PhD - Hasselt | More than two weeks ago
Powering Tomorrow: Pioneering Next-Gen Materials for Lithium-Ion Batteries at Imec.
Current state-of-the-art bulk lithium-ion batteries can contain positive electrode materials that operate through the insertion and deinsertion of lithium ions in a transition metal oxide with a layered or a spinel-type structure. However, further improvements in their energy density are expected to be limited because of their moderate operating potential and/or capacity. Therefore, these materials may not be able to meet the ever-increasing need for electrochemical energy storage necessitated by electric mobility applications and renewable but intermittent energy sources. More impressive improvements in energy density may be realized by next-generation positive electrode materials such as advanced polyanion compounds, disordered rock salts, etc. The former material class has a very rigid structure, which endows them with exceptional electrochemical stability. Furthermore, the polyanion groups increase the ionic character of M-O bonds (inductive effect), which increase their operating potential (e.g. >4 V vs Li+/Li). Some polyanion compounds can reversibly extract two lithium ions per metal ion, offering a high theoretical capacity (e.g. >200 mAh g-1). The latter class is cobalt free and can allow fast charging. Therefore, next-generation materials have the potential to offer a very high energy density and/or fast charging. Unfortunately, a common limitation of polyanion compounds is their low electronic (and ionic) conductivity, which significantly hampers their practical energy density. Whereas nano-sizing has been explored as a way to overcome this challenge, this in turn leads to difficulties in electrode preparation and to low volumetric energy densities on electrode level, owing to the low tap density of nano-sized particles.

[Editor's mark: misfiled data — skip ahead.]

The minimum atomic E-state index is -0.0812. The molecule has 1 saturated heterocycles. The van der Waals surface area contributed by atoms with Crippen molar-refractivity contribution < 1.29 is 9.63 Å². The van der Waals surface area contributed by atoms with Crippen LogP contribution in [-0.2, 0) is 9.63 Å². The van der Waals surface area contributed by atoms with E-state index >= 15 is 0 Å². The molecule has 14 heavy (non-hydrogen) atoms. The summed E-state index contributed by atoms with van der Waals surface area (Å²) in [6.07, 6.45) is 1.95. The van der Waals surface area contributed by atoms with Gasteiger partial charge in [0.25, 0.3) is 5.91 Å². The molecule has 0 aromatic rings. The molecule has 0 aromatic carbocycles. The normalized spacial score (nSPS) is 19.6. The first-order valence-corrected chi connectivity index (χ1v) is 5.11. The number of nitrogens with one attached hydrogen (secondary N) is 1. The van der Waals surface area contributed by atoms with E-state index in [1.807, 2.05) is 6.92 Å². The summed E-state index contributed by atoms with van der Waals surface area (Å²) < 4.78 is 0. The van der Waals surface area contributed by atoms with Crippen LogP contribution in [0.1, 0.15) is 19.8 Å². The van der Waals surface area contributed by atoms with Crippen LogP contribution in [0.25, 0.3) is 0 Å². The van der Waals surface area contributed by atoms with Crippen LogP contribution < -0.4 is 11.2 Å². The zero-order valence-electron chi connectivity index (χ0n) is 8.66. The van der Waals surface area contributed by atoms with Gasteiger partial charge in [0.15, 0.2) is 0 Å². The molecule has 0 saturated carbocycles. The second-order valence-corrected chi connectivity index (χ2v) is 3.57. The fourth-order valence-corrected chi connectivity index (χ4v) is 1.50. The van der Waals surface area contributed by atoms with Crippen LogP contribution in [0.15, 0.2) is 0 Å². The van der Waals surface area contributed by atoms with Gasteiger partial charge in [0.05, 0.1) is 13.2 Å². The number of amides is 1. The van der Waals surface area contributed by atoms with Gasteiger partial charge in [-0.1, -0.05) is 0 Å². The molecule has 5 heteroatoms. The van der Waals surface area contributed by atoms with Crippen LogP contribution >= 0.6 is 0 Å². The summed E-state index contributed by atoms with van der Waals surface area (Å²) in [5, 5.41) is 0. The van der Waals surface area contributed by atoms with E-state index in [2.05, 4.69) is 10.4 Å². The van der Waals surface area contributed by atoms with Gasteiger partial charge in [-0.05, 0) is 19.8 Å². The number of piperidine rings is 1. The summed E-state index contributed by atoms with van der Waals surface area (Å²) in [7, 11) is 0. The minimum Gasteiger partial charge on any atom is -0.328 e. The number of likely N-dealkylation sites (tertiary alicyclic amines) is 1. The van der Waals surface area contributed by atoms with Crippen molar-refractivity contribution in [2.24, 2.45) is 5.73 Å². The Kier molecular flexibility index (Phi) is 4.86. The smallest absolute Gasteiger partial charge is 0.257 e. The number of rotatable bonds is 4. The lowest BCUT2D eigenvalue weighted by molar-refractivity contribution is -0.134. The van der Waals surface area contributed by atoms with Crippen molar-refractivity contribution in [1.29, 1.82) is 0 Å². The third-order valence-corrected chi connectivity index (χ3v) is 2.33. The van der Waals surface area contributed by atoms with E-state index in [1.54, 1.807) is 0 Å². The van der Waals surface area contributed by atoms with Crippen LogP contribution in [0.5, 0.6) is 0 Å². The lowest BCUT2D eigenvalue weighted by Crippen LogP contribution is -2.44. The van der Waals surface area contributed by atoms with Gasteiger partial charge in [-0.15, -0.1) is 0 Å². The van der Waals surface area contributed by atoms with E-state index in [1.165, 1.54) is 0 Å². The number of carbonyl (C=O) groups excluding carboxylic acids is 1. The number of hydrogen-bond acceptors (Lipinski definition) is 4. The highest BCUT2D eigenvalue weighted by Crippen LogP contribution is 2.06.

In this project, we aim to achieve high energy densities at both the material level (gravimetric) and the electrode (volumetric) level. To achieve this goal, we will use chemical synthesis processes for the preparation of nano-sized next-generation positive electrode material particles with high gravimetric energy density. The solution-based nature of these synthesis processes allows a careful control of the phase composition, particle morphology, and size. Subsequently, we will use a spray-based approach to embed the nano-sized particles in a conductive matrix. The type of conductive matrix and the active material/matrix ratio are important parameters to be optimized. The resulting composite particles, with particle size in the micrometer range, will allow straightforward electrode processing and high volumetric energy densities because of their higher tap density. The nano-sized particles and composite particles will be subjected to a comprehensive list of physicochemical and electrochemical characterization techniques. This will allow us to generate fundamental and applied knowledge on the link between the synthesis parameters, physicochemical characteristics, and electrochemical performance of the materials.
Required background: Inorganic Chemistry, Electrochemistry, Materials Science or equivalent
Type of work: 80% experimental, 20% literature
Supervisor: An Hardy
Co-supervisor: Marlies Van Bael
Daily advisor: Dries De Sloovere
The reference code for this position is 2024-097. Mention this reference code on your application form.